5.2 The Global Pharmacovigilance Market, 2010-2015
5.3 The Global Pharmacovigilance Market, 2016-2021
5.4 Global Pharma R&D Expenditure as a Driver of Pharmacovigilance Costs
5.4.1 Global Pharma R&D Spending, 2010
5.4.2 Global Pharma R&D Spending, 2010-2015
5.4.3 Global Pharma R&D Spending, 2016-2021
5.5 The Move Towards Personalised Medicine Will Drive Growth in the Pharmacovigilance Market
5.5.1 The Healthcare Industry is a Key Driver of the Global Genomic Sequencing Market
5.6 Leading National Markets for Pharmacovigilance, 2010-2021
5.6.1 Regional Markets for Pharmacovigilance, 2010
5.6.2 The US Pharmacovigilance Market, 2010-2021
5.6.3 The EU Pharmacovigilance Market, 2010-2021
5.6.4 The Japanese Pharmacovigilance Market, 2010-2021
5.7 SWOT Analysis for the Global Pharmacovigilance Market
5.7.1 Introduction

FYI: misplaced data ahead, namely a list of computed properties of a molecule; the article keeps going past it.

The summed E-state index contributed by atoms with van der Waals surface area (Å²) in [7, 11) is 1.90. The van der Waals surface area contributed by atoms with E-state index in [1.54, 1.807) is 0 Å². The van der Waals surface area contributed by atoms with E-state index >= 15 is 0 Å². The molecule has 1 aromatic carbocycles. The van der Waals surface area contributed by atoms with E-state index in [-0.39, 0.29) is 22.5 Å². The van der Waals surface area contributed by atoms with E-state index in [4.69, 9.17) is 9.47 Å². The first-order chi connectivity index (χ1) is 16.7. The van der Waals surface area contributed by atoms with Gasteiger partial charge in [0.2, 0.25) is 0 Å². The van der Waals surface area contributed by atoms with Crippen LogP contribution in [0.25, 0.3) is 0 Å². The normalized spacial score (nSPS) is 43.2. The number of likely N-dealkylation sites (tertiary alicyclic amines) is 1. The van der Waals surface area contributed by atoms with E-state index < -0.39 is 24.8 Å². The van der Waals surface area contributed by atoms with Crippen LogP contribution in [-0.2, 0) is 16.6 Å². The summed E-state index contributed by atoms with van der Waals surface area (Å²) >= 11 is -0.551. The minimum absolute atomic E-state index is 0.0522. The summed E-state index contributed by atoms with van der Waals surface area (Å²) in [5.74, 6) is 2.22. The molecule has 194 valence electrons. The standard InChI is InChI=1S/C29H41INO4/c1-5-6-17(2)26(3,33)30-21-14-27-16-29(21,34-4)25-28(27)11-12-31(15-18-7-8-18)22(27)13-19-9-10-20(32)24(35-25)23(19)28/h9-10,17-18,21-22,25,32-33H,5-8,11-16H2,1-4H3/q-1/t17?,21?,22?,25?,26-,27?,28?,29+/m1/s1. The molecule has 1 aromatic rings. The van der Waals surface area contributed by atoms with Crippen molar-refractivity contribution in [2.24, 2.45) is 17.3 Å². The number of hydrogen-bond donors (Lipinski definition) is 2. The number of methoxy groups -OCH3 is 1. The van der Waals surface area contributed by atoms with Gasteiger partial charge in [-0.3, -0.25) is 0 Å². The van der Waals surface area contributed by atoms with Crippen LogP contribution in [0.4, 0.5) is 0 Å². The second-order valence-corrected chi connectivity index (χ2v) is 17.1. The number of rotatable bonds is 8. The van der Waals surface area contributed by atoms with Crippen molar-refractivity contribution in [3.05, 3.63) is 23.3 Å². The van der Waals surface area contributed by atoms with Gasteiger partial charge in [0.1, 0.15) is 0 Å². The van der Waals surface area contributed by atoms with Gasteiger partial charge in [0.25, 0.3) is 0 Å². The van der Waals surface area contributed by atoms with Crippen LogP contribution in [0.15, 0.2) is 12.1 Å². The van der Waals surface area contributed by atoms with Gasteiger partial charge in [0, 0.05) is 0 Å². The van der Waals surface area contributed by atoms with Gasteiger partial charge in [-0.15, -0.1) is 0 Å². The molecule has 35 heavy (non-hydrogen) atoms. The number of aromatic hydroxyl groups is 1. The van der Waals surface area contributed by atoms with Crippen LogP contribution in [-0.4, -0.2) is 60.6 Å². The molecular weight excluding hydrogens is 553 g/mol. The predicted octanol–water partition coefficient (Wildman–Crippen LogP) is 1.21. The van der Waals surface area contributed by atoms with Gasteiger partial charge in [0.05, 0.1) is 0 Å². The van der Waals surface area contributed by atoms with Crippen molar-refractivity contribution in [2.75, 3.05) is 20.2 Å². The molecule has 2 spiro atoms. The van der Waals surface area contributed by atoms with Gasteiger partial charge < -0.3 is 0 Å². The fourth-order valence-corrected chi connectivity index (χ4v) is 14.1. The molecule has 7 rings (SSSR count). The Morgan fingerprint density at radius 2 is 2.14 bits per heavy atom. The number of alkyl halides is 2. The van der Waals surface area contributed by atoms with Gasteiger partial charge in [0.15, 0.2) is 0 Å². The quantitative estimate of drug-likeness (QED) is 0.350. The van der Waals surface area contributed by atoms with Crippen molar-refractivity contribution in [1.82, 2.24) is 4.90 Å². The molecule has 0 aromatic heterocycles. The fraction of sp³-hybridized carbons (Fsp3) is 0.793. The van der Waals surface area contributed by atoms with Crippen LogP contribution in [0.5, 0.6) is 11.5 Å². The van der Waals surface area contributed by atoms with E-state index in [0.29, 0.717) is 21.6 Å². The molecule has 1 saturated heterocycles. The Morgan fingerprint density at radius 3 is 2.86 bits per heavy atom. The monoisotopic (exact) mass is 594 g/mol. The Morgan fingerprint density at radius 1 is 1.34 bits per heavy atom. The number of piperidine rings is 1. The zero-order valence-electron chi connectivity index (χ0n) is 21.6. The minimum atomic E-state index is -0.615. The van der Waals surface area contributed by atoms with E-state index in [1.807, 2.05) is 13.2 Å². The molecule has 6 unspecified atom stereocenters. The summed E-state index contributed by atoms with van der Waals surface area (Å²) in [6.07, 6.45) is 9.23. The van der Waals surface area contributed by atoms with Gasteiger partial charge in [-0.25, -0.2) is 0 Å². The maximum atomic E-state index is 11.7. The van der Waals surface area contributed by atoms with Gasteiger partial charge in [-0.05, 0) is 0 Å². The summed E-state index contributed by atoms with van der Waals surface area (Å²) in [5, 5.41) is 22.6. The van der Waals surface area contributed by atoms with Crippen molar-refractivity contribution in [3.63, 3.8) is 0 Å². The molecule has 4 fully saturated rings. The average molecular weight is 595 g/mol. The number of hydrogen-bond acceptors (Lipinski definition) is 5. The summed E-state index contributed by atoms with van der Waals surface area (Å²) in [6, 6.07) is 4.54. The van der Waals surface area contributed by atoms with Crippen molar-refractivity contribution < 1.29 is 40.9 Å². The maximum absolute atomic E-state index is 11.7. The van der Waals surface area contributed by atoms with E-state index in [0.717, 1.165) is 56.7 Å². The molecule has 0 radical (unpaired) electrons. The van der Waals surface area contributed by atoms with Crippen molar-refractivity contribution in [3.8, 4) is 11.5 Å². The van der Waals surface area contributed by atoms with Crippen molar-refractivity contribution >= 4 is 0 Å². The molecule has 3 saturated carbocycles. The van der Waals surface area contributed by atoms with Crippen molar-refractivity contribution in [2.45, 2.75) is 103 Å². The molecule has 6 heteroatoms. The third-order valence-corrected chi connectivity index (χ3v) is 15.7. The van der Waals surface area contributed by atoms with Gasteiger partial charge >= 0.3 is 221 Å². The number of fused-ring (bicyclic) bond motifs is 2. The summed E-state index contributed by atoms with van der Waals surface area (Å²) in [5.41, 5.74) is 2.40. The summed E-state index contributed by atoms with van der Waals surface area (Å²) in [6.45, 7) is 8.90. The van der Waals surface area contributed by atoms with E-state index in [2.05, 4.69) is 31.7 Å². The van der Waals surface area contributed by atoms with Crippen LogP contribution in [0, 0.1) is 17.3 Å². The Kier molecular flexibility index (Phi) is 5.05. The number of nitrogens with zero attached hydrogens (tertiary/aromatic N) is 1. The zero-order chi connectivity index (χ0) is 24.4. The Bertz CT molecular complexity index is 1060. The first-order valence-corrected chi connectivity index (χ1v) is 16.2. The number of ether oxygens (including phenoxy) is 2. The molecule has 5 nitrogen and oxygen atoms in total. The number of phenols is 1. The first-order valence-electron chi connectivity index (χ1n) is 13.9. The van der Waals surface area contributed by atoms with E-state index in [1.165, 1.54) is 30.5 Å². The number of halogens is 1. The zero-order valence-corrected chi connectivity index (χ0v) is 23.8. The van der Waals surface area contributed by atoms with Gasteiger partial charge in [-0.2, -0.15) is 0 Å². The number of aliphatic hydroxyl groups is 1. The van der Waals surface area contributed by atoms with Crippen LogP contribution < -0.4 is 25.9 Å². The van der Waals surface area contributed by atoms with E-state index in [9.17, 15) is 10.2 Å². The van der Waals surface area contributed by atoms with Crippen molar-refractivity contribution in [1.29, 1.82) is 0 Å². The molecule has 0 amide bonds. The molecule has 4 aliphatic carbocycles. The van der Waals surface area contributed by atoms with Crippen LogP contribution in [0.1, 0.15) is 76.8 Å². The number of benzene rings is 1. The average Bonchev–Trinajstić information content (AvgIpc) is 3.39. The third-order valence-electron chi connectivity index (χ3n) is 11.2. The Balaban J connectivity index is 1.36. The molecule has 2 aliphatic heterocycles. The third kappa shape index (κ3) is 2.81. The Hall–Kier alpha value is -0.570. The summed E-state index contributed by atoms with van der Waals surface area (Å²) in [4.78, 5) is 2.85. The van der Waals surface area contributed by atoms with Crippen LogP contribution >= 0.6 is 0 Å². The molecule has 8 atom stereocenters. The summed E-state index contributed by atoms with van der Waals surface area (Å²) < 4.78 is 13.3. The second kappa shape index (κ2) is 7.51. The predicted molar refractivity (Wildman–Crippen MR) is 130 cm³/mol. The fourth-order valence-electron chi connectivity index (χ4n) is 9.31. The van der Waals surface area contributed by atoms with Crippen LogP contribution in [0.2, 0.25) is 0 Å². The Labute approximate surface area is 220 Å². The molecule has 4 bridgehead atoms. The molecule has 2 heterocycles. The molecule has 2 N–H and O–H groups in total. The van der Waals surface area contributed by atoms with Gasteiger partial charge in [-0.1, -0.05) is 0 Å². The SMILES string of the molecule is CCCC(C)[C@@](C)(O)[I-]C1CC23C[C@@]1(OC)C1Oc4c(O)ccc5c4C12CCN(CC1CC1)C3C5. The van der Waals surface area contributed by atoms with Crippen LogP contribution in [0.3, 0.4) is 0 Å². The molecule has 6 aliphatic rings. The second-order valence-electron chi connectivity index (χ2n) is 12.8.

5.7.2 Drivers for Global Pharmacovigilance Greater Regulatory Control of Pharmacovigilance The Increasing Cost of Drug Development Historical Drug Safety Scandals
5.7.3 Restraints in the Global Pharmacovigilance Market Drug Counterfeiting is Still a Significant Problem A Retreat from the Targeted Approach to Drug Development Lack of Harmonisation in Pharmacovigilance Standards and Practices
5.8 Embracing a Collaborative Model for Information Sharing Will Improve Pharmacovigilance

6. Pharmacovigilance in the US Market
6.1 Introduction
6.2 Post-Vioxx Criticisms of the FDA
6.3 Spontaneous Reporting in the US
6.4 MedWatch and Mobiles
6.5 The FDA Amendments Act 2007
6.5.1 Using Healthcare Records for a More-Intensive Approach
6.5.2 Evaluating Potential Risks at the Application Stage
6.5.3 Communicating Safety Concerns to the Public
6.6 Case Study: Raptiva (Efalizumab)
6.7 FDA REMS Requirements Could Prove Beneficial in Facilitating Greater Uptake of Anti-counterfeiting Track-and-Trace Serialisation

7. Pharmacovigilance in the EU Market
7.1 Introduction
7.2 Pharmacovigilance within the EU